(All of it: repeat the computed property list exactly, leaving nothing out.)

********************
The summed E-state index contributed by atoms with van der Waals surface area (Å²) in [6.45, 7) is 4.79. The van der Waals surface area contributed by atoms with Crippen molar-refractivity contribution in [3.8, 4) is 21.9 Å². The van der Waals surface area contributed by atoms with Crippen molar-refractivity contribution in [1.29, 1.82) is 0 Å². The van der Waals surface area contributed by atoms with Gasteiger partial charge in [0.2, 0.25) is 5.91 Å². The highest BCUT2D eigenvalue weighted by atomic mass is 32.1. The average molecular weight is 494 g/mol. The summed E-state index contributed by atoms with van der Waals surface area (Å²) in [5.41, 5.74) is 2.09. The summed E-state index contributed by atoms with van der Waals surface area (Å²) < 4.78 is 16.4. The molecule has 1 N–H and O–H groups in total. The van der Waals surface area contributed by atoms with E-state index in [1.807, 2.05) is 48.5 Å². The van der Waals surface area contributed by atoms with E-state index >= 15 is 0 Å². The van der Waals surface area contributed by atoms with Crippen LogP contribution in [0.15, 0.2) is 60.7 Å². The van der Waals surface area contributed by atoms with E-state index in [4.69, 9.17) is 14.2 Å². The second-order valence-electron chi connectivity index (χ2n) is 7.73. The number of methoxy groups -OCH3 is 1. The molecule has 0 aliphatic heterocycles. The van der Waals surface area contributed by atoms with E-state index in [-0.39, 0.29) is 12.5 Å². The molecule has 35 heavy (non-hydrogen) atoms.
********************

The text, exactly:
The summed E-state index contributed by atoms with van der Waals surface area (Å²) in [6.45, 7) is 4.79. The van der Waals surface area contributed by atoms with Crippen molar-refractivity contribution in [3.8, 4) is 21.9 Å². The van der Waals surface area contributed by atoms with Crippen molar-refractivity contribution in [1.29, 1.82) is 0 Å². The van der Waals surface area contributed by atoms with Gasteiger partial charge in [0.2, 0.25) is 5.91 Å². The highest BCUT2D eigenvalue weighted by atomic mass is 32.1. The average molecular weight is 494 g/mol. The summed E-state index contributed by atoms with van der Waals surface area (Å²) in [5.41, 5.74) is 2.09. The summed E-state index contributed by atoms with van der Waals surface area (Å²) < 4.78 is 16.4. The molecule has 1 N–H and O–H groups in total. The van der Waals surface area contributed by atoms with E-state index in [1.807, 2.05) is 48.5 Å². The van der Waals surface area contributed by atoms with E-state index >= 15 is 0 Å². The van der Waals surface area contributed by atoms with Crippen LogP contribution in [0.15, 0.2) is 60.7 Å². The van der Waals surface area contributed by atoms with E-state index in [4.69, 9.17) is 14.2 Å². The second-order valence-electron chi connectivity index (χ2n) is 7.73. The number of methoxy groups -OCH3 is 1. The molecule has 0 aliphatic heterocycles. The van der Waals surface area contributed by atoms with E-state index in [-0.39, 0.29) is 12.5 Å². The molecule has 35 heavy (non-hydrogen) atoms.